|Attending the recent Quan-tum program meeting were (front, from l) Drs. Mary Dickinson and Karen Hirschi of Baylor College of Medicine; Dr. Anthony Atala of Wake Forest University; NIBIB director Dr. Roderic Pettigrew; Dr. Raoul Kopelman of the University of Michigan; Dr. Mehmet Toner of Massachu-setts General Hospital. At rear are (from l) Drs. Shuvo Roy and William Fissell of Cleveland Clinic; Dr. Daniel Orringer of the University of Michigan; NIBIB Extramural Science Program director Dr. William Heetderks; NIBIB Quantum Grant project officer Dr. Albert Lee.
The National Institute of Biomedical Imaging
and Bioengineering recently held its first “Quantum” grantee meeting. The goal of the high-impact, high-risk Quantum Program is to make a profound advance in health care by solving
or substantially improving targeted major health care problems within approximately 10 years. NIBIB director Dr. Roderic Pettigrew likens
these research projects to “medical moon shots.” The meeting brought together the grantees
and NIH staff to share initial successes and future plans.
Circulating Tumor Cells Captured: Preventing Metastases
Microelectromechanical systems (MEMS) technology
is the basis for fabrication of a microchip that may greatly improve the early detection of cancer cells circulating in the blood and help determine the effectiveness of targeted therapy. Microfabricated posts within the point-of-care device are coated with antibodies that specifically
bind to proteins on the surface of circulating
tumor cells (CTCs). Remarkably, most of the targeted cancer cells stick to the posts while billions of other cells in the blood pass by. These cells are so rare (they are found at levels of one cancer cell in a billion normal cells) that locating one is like “finding a needle in a moving
haystack,” notes Dr. Mehmet Toner of Massachusetts
General Hospital. Early detection of CTCs may allow prevention of metastatic disease,
which is the cause of death in 90 percent of cancer patients.
Stem Cell Therapy: Prospects for Stroke and Diabetes
A treatment that restores lost function to the almost 700,000 victims of stroke is the broad conceptual goal of Dr. Karen Hirschi’s team at Baylor College of Medicine. Her group aims to recreate the brain regions involved in the generation
of new neurons—neurogenesis niches—
and transplant them into brain areas affected by stroke. Using sophisticated imaging
techniques and complex analysis software, her research team has laid the groundwork for this effort by mapping cell-cell and cell-matrix interactions in neurogenesis niches, defining the neurovascular architecture and characterizing
the blood flow dynamics that stimulate and support neural stem cell function. A three-dimensional blueprint of such a niche is under development.
Dr. Anthony Atala of Wake Forest University is working on using stem cells collected from amniotic fluid to treat diabetes by regenerating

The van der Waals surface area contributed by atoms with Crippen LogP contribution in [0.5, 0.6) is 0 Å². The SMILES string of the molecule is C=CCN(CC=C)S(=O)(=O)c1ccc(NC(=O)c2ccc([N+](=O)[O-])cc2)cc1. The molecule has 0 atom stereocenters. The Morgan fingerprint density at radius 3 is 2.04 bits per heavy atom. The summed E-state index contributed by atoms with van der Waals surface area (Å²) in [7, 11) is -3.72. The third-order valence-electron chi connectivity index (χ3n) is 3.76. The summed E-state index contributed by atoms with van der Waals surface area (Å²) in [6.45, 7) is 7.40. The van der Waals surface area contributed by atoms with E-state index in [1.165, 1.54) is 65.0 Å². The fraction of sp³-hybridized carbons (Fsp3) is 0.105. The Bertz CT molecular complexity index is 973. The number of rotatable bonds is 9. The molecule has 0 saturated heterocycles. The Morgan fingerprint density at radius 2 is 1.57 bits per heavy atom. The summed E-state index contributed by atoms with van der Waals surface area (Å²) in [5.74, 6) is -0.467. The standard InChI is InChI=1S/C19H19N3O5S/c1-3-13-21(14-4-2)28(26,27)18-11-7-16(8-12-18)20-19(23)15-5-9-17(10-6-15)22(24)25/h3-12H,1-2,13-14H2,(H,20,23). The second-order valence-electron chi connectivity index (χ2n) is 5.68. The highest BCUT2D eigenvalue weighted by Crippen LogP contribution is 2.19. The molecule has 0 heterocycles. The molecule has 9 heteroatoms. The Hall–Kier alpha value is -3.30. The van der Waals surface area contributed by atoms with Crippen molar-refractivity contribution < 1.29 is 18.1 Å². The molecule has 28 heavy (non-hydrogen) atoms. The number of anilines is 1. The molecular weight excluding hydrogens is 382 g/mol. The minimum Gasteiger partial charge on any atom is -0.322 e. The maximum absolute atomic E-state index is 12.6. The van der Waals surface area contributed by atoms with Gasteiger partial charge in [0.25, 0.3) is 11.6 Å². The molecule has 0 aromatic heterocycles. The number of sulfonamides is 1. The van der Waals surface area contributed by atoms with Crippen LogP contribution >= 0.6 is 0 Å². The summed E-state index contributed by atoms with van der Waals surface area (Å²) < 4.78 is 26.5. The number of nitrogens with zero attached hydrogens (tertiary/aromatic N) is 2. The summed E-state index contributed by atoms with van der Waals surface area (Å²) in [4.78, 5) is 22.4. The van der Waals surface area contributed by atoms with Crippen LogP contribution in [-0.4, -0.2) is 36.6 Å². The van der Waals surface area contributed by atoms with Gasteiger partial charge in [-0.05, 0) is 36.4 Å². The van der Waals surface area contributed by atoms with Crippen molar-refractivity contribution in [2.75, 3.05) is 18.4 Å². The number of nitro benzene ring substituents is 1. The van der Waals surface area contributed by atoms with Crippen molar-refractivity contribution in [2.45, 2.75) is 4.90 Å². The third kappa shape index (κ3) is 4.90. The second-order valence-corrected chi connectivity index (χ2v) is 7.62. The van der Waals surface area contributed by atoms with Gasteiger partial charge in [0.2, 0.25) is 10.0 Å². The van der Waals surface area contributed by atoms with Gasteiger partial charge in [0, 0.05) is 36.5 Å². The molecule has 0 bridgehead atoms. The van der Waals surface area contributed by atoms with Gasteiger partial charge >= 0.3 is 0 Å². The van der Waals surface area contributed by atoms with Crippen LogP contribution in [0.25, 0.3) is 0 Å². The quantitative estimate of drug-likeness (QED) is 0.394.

pancreatic beta cells. Amniotic fluid stem (AFS) cells are self-renewable and have the ability to differentiate
into numerous tissues.
“Unlike human embryonic stem cells, AFS cells do not form tumors and retain a normal genetic phenotype,”
says Atala. Undifferentiated AFS cells transformed with the Pdx1 gene—critical for pancreatic cell development—can generate pancreatic
islets and produce insulin. When injected into diabetic mice, these cells can restore glucose regulation. The next step is to demonstrate that this can be done in primates as well.
Nanoparticles to Define and Eliminate Brain Tumors
Despite progress in treating many cancers, treatment
of malignant brain tumors remains a daunting challenge. Surgical removal of malignant
brain tumors is often incomplete due to the inability to visually distinguish between healthy and cancerous tissue and the undetected tumor projections into healthy tissue. To address these problems, Dr. Raoul Kopelman of the University
of Michigan is developing multifunctional nanoparticles that carry components capable of selectively targeting and visibly marking tumor cells, allowing for improved surgical resection. A therapeutic agent on the nanoparticle will be used to kill residual tumor cells using laser-activated
photodynamic therapy. This technology will address a critical roadblock that has long hindered
the successful treatment of brain cancer.
Dialysis May Give Way to Artificial Kidneys
Hemodialysis and renal transplants are the treatments
of choice for people with kidney failure. However, Dr. Shuvo Roy of the Cleveland Clinic is developing the next best thing—an implantable device that replaces kidney function. The artificial
kidney has two key components: a hemofilter that filters toxins from the blood, and a bioreactor
with living kidney tubule cells that pumps filtered water and necessary salts back into the blood. The filtration membrane of the device is being developed using MEMS technology. Precise control of size, density and distribution of pores on the membrane enables blood filtration within the body.